Lassiter does not quibble over the amount of attorney fees awarded, rather he asserts that no attorney fees should have been awarded because he alleges that at mediation, he advised Moser that he would "no (sic) proceed on his complaint ever no matter what." (Appellant's Br. at 28, BAP Case No. 09-8067.) He argues, therefore, that the hearing was unnecessary and no attorney fees should have been incurred or awarded. In support of his position, he cites to Harris v. Memorial Hospital (In re Harris), 374 B.R. 611 (Bankr. N.D. Ohio 2007). In Harris, a chapter 7 debtor sought attorney fees for a creditor's violation of the automatic stay. The creditor had continued to send past due statements requesting payment from the debtor after she filed for relief. While refusing to admit a violation of the stay, the creditor wrote to the debtor's counsel offering to settle the matter for $250. The settlement offer was refused and the matter of the stay violation went forward. The bankruptcy court limited the debtor's award of attorney fees to those fees which were incurred before the settlement offer was made. Because Moser proceeded pro se until after the failed mediation, Lassiter asserts that, following Harris, attorney fees should be limited to pre-hearing. In other words, no attorney fees should have been awarded. Lassiter's reliance on Harris is misguided. In Harris, the bankruptcy court limited the award of attorney fees to the debtor to those fees which were incurred before the creditor's settlement offer of $250. There is no evidence in the record before us as to what Lassiter's settlement offer was, if it was reasonable, or if it was simply theoretical. At the hearing, the parties testified regarding Lassiter's statement that he would no longer pursue his claims, however, the testimony is unclear as to exactly what transpired. Importantly, there was no testimony regarding what, if any, settlement Lassiter actually proposed at the mediation. In response to this same argument, the bankruptcy court stated: [T]he court agrees that Bankruptcy Code . . . Section 524 violation hearings are not an excuse to run up attorney fees, particularly when an issue is easily resolved. See Harris cited by Mr. Lassiter in his post-hearing brief. The Court further agrees with the case law that such hearings are not to be a cottage industry of litigation. However, the Court notes Mr. Lassiter continued to pursue this litigation in the state court on three separate occasions, even when it was clear his filings needed to be more precise after the bankruptcies were filed and discharges issued. Considering the contentious history of all the parties involved and Mr. Lassiter's decision to not dismiss or amend his 2008 complaint and his prosecution of that complaint until the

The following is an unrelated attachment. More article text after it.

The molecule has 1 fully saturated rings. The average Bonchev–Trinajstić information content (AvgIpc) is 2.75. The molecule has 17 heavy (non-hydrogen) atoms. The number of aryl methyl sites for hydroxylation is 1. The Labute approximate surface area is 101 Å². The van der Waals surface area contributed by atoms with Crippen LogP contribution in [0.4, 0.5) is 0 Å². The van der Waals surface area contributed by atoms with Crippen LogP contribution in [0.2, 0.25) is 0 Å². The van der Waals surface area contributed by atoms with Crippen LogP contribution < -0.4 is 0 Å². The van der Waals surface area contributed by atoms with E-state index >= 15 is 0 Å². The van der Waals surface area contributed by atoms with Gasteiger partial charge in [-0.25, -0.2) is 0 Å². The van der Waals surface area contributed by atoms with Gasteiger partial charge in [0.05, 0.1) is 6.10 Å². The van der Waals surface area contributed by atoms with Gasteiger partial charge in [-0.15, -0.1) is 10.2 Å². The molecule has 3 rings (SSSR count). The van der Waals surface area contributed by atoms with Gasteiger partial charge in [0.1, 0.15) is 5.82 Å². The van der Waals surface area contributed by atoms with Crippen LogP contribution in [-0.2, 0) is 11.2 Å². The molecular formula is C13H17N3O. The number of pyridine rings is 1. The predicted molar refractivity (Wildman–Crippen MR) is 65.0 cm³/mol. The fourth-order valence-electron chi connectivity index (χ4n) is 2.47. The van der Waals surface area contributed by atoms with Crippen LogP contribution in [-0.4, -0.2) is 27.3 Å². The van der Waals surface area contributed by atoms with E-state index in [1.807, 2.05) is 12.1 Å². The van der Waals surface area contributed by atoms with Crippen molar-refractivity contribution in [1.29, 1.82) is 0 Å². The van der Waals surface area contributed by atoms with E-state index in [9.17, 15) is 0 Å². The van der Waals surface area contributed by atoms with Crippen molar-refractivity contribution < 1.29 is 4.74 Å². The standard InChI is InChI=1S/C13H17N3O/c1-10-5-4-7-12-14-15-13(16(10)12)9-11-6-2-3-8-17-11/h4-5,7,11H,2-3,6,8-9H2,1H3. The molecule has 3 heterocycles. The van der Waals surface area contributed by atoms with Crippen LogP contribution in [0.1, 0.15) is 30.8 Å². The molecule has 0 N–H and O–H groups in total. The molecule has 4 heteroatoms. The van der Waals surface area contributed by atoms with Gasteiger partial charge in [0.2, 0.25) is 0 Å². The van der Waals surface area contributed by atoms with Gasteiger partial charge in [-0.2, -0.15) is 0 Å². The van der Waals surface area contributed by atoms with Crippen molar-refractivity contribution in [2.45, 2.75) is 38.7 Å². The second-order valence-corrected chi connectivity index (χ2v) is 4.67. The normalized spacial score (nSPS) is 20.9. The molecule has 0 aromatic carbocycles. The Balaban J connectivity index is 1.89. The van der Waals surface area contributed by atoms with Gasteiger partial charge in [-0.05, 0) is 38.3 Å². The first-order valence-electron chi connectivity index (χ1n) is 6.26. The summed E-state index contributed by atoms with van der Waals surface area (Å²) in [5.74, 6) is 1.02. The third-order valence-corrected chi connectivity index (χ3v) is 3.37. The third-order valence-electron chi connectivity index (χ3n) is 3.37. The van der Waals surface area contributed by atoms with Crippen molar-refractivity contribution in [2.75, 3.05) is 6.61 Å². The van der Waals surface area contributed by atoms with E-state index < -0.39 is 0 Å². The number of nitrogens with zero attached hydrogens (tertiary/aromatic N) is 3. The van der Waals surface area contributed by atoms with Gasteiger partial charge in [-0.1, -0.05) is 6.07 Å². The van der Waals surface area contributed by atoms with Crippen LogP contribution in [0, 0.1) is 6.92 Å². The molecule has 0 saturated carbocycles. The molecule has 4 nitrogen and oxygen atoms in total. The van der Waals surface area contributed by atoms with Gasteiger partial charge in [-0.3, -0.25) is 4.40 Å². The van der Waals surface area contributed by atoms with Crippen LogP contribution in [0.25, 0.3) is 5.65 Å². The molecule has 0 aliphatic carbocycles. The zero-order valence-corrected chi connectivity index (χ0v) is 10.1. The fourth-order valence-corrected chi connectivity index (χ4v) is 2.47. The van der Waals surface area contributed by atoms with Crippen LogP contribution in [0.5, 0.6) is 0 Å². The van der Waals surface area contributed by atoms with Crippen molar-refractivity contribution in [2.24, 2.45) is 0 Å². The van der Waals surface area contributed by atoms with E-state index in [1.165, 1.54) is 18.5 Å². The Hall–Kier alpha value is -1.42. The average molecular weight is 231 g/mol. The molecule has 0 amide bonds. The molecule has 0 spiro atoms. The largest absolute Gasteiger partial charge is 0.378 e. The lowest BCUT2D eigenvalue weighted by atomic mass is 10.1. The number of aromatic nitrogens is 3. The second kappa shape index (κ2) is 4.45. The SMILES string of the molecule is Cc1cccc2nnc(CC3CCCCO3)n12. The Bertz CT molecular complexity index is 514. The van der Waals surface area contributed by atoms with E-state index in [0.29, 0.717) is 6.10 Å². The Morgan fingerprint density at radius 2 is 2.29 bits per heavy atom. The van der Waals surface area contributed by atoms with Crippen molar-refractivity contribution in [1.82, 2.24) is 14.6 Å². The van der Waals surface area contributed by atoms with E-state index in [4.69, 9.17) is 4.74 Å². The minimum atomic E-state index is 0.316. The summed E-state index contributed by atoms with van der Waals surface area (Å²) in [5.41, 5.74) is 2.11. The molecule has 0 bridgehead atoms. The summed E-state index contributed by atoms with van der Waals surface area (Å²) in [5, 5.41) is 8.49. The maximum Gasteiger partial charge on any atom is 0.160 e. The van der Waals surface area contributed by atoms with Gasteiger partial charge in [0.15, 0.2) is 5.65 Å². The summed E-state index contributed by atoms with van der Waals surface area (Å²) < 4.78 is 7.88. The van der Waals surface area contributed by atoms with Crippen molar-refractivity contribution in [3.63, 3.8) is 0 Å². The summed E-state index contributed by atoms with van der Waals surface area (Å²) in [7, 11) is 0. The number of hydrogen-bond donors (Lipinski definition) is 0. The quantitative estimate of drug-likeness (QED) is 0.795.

state court dismissed that action in June of this year finding that it involved pre-petition conduct, it is not surprising that these matters led to litigation. In any event, Mr. Moser was entitled to counsel on this matter and to be reimbursed for his reasonable attorney fees incurred in prosecuting this matter. Nor is it a sufficient defense to these attorney fees for Mr. Lassiter to have asserted at the hearing on September 23rd or as he alleged at the hearing at the mediation conference between the parties that he was not going to pursue the subject of the 2005, 2007, and 2008 law suits any longer. The parties have a tremendous history of pursuing each other in various tribunals on various charges and Mr. Lassiter never dismissed the 2008 law suit. It remained pending until June 2009 when it was dismissed by the court, not by Mr. Lassiter, with this occurring after Mr. Moser and Ms. Dullaghan had already filed contempt motions with this court. Mr. Moser was entitled to a ruling from this Court that the 2008 action and its subject matter violated his discharge injunction and the attorney fee award both compensates Mr. Moser for his needing to pursue this matter and to sanction Mr. Lassiter and deter any such future conduct that might violate Mr. Moser's discharge. As recognized . . . in Miller [247 B.R. 228 (Bankr. E.D. Mich. 2000)], which was affirmed by the district court in Detroit and by the Sixth Circuit Court of Appeals, the discharge injunction would be essentially without meaning if a debtor could not recover attorney fees incurred by a debtor as a result of a violation of the discharge injunction. (S.D. Ohio Bankr. Ct. Docket #74, Case No. 05-38518 at 33-35.) Once again, we agree with the bankruptcy court. Based on the history of these parties, it is likely that, absent the sanctions and award of damages, Lassiter will continue attempting to pursue his discharged pre-petition claims. Damages, including attorney fees, are an appropriate sanction for violation of the discharge injunction. See In re Miller, 247 B.R. at 228 (stating debtor injured by violation is entitled to attorney fees and giving debtor opportunity to provide details of legal expenses); In re Lafferty, 229 B.R. at 715 (awarding attorney fees to debtor for representation in contempt action for discharge injunction violation).5 Based upon this record, we find no error of Moser and Dullaghan also sought damages for emotional distress. However, even assuming damages for emotional distress are available for violation of the discharge injunction, the bankruptcy court found they had not proven such damages. They also claimed damages for lost work, but because the bankruptcy court found such damages were not adequately proven, they were also denied. In his reply brief, Moser "seeks to present testimony relating to these damages and respectfully requests that this court in its de novo review recognize these additional damages and issue a judgment favorable to Moser to reimburse him for his actual suffering . . . ." (Moser's Br.